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01.12.2014 | Case report | Ausgabe 1/2014 Open Access

Journal of Medical Case Reports 1/2014

A case of eosinophilic pneumonia simultaneously diagnosed in a patient and a tame cat: a case report

Journal of Medical Case Reports > Ausgabe 1/2014
Takao Tsuji, Mitsuko Kondo, Ryota Kikuchi, Etsuko Tagaya, Jun Tamaoki
Wichtige Hinweise

Electronic supplementary material

The online version of this article (doi:10.​1186/​1752-1947-8-83) contains supplementary material, which is available to authorized users.

Competing interests

The authors declare that there are no competing interests regarding the publication of this case report.

Authors’ contributions

TT and MK drafted the manuscript and performed the literature search. JT provided guidance for drafting the manuscript. RK and ET participated in its design and coordination. All authors read and approved the final manuscript.



Chronic eosinophilic pneumonia is an idiopathic disorder of unknown etiology. Corticosteroid treatment provides a good response but recurrence frequently occurs after tapering of corticosteroid. Chronic eosinophilic pneumonia occurs predominantly in middle-aged women and non-cigarette smokers, which leads to the speculation that environmental antigens, particularly in the home, contribute to the etiology.

Case presentation

A 66-year-old Japanese woman was given a diagnosis of chronic eosinophilic pneumonia for 8 years and was treated with prednisone. She developed respiratory symptoms again with tapering of prednisone (10mg/day). A chest radiograph revealed patchy shadows in her bilateral upper lung fields, and bronchoalveolar lavage fluid revealed marked eosinophilia. Based on negative findings for other causes of eosinophilia, the diagnosis of the recurrence of chronic eosinophilic pneumonia was established. She was treated with prednisone (20mg/day), which demonstrated rapid improvement. Around the same time, her tame cat developed oral breathing, tachypnea and peripheral eosinophilia. Chest radiography of the cat revealed ground-glass opacity in its bilateral upper lung fields. Eosinophilic pneumonia was also diagnosed in the cat that was treated by prednisone (3mg/day). Since eosinophilic pneumonia was diagnosed simultaneously in the patient and her tame cat, it can be suggested that inhaled environmental antigens in the home caused the eosinophilic pneumonia. After moving out of her home, she and the cat had no recurrence of eosinophilic pneumonia.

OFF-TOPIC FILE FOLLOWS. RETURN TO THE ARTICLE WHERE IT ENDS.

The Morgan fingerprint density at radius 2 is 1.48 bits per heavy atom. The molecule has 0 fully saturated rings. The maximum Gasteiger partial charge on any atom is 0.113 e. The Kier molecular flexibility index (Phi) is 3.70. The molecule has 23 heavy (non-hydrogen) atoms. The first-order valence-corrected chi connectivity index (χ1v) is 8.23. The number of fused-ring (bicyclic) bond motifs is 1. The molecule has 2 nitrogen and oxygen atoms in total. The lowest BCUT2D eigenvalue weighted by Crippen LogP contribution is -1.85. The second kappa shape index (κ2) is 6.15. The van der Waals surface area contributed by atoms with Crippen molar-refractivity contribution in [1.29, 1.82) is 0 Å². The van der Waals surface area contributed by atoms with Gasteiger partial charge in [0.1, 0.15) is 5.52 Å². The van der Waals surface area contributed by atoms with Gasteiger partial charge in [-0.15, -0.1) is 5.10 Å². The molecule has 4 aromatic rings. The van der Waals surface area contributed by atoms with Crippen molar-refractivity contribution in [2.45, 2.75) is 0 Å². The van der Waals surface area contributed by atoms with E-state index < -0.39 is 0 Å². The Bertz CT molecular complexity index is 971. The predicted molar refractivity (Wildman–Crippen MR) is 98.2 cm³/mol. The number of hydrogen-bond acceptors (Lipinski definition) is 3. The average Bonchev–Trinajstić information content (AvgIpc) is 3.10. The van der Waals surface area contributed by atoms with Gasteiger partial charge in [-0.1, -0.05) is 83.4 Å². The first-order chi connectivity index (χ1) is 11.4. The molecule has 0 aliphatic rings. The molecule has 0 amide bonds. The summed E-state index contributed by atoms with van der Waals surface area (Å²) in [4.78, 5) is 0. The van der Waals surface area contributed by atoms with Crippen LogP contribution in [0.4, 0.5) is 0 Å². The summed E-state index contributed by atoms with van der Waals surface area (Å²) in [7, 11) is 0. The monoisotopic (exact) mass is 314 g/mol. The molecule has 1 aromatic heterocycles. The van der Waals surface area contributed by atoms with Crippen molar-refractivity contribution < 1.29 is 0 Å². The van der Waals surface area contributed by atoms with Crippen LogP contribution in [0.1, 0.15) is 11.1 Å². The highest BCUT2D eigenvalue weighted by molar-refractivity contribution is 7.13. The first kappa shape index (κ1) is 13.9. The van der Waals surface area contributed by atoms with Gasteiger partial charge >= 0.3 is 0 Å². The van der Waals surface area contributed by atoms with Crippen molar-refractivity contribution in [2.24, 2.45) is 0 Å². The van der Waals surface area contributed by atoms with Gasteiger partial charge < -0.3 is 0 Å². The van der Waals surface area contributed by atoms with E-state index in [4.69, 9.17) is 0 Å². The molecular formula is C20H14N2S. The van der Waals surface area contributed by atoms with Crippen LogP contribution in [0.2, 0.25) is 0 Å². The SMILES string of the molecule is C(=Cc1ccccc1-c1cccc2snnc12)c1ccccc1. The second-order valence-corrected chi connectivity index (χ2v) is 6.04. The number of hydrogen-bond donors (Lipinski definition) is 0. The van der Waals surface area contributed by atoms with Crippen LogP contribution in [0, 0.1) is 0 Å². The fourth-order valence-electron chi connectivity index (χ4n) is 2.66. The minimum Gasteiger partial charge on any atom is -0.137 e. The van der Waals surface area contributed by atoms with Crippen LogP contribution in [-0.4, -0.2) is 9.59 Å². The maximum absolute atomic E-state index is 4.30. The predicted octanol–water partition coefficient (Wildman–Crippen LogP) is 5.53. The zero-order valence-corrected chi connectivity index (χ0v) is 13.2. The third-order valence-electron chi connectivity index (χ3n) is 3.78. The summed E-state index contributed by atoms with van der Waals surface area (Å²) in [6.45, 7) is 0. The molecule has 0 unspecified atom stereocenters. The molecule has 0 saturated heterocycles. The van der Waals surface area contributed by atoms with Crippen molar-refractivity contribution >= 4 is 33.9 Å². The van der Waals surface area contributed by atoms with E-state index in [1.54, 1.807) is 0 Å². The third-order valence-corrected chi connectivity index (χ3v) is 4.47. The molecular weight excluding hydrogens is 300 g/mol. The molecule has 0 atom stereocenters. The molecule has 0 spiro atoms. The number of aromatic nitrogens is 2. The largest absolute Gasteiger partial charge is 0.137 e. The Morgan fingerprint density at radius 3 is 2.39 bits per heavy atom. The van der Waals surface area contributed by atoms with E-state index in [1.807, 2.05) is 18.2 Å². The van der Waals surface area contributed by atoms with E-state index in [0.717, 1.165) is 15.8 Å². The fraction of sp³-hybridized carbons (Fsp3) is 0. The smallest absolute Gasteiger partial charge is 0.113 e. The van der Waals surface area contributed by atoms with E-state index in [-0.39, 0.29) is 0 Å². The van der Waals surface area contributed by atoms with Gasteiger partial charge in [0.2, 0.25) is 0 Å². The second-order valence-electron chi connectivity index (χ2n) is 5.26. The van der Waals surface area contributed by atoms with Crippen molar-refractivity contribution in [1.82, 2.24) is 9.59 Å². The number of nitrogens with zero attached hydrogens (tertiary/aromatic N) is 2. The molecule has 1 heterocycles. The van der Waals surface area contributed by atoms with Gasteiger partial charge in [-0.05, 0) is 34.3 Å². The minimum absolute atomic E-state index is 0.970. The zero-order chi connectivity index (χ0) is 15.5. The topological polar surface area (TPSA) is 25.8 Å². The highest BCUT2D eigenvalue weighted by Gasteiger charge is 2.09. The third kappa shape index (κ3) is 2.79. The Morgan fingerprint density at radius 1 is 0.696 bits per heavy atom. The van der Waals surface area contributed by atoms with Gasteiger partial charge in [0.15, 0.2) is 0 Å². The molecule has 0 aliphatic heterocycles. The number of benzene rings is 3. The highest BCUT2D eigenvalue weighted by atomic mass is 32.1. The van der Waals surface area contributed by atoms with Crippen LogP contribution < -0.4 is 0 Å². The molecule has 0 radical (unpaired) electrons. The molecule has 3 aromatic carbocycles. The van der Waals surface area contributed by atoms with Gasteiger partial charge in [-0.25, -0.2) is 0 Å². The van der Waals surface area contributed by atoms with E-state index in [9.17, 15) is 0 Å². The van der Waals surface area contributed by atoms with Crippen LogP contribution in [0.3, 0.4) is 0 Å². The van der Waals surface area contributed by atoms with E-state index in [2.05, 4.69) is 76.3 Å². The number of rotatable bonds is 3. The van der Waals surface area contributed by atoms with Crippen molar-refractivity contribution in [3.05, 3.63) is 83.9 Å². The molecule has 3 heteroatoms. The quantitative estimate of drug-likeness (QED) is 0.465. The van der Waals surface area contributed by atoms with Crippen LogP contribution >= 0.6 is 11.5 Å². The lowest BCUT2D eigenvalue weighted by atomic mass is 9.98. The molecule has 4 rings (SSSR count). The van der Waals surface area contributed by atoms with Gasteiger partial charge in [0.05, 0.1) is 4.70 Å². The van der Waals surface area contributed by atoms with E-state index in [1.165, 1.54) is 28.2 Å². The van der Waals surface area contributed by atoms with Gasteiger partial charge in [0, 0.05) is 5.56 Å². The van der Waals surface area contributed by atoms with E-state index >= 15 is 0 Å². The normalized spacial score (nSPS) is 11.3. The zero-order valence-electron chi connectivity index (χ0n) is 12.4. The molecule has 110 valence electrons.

Although chronic eosinophilic pneumonia is an idiopathic disorder of unknown etiology, our case suggests that inhaled environmental antigens in the home may be associated with the causes of chronic eosinophilic pneumonia. A pet’s disease may give us an important clue for the therapeutic approach of the owner’s disease.

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